A key platform of Obama's campaign is an effort to increase Americans' willingness to serve the government, along with more federal funding for service programs. "I won't just ask for your vote as a candidate," Obama told a group of Iowans in December of 2007. "I will ask for your service and your active citizenship when I am president of the United States." In his "Blueprint for Change," Obama and Biden outline some of the major components of their plan in this regard.
President-elect Barack Obama's "Blueprint for Change" calls for "affordable, accessible health care for all." After a quote from a speech he gave in Iowa City explaining that we have an "obligation" to "turn the page on the failed politics of yesterday's health care debates," he outlines his plans "at a glance."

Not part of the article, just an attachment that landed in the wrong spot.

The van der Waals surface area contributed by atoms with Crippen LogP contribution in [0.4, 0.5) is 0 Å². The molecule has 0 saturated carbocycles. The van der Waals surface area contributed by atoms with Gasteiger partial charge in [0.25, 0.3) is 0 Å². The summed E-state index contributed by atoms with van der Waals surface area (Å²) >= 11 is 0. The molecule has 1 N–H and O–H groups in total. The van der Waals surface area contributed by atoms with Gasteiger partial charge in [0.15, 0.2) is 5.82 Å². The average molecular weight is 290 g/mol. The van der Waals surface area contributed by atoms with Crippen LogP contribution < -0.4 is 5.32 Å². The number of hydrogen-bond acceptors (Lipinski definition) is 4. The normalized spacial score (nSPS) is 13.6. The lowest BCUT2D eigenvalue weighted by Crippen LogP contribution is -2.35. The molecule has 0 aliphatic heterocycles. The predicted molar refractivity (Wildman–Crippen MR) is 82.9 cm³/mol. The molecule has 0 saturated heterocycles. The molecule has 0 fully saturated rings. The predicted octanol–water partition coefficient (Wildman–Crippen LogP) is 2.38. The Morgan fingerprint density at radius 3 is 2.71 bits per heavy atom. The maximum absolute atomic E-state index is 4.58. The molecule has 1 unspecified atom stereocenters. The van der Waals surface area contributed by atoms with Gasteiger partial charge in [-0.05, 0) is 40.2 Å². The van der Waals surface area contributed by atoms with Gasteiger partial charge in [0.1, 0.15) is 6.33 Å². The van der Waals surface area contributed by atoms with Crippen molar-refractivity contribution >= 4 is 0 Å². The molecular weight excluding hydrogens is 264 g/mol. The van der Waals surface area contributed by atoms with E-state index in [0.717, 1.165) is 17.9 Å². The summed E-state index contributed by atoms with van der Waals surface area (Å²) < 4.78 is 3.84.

In the wake of a presidential race that culminated in the election of a pro-abortion administration, U.S. Catholic bishops moved quickly on November 11 to send notice to Barack Obama that they would oppose legislation to roll back abortion restrictions.
According to Obama, "Change has come to America." But has it really? And if so, what kind of change is it? In his 83-page "Blueprint for Change," the new president-elect proposes a myriad of ideas. Most of his plan involves more spending and, according to some experts, stepping further outside the bounds of the Constitution than ever before. His plan covers everything from healthcare, the economy, ethics, seniors, education, energy, immigration, and rural issues to poverty, service and civil rights.